This Sunday, I read a troubling and thought-provoking article in the New York Times – Lost Einsteins: The Innovations We’re Missing by David Leonhardt. Leonhardt discusses the work of the Equality of Opportunity Project, particularly research about people who become inventors, and those who don’t. Data from patent records and tax records show highly significant gaps by income, race, gender, and geography.
I was particularly struck by a comment by lead researcher Raj Chetty: “Creativity is broadly distributed. Opportunity is not.”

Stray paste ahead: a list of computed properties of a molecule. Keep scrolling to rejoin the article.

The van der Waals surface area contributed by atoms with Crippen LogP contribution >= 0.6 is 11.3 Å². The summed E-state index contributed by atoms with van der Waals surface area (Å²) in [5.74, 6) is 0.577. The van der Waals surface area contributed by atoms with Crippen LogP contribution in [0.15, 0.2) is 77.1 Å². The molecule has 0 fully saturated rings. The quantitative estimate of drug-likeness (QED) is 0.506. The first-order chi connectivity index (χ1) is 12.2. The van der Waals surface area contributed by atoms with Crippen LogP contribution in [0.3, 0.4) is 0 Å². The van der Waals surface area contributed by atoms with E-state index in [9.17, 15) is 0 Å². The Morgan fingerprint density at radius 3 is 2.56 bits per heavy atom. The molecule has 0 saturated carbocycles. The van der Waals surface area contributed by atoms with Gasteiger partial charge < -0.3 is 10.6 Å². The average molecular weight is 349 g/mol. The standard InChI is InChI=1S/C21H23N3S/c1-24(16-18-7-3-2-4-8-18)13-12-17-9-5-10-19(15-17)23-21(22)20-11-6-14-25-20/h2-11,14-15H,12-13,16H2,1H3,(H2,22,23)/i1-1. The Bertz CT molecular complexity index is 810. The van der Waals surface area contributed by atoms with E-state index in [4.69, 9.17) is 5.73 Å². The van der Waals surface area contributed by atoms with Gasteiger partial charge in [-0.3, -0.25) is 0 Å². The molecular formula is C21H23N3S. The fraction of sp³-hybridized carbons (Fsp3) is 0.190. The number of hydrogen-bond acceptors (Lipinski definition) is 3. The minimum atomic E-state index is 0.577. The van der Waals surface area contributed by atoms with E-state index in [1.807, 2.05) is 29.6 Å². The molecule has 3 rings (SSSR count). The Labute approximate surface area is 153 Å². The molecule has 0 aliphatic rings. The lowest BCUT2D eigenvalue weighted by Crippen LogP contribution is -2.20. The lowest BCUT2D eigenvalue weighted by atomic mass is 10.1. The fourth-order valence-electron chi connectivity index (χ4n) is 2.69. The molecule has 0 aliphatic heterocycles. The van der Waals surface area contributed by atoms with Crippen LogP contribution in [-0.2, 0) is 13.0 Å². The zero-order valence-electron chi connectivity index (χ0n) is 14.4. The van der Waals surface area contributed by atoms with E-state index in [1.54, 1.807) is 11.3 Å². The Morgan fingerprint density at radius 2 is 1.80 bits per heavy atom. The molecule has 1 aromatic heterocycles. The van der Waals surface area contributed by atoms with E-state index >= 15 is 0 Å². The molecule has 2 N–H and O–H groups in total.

Inequities in access to broadband, devices, and training are surely among the factors contributing to this inequality, just as digital inclusion can be a factor contributing to solutions. The report’s data show exposure to inventors and inventions makes children more likely to become inventors. Digital inclusion is a way both to broaden exposure to innovators and innovation and to broaden the access to opportunity.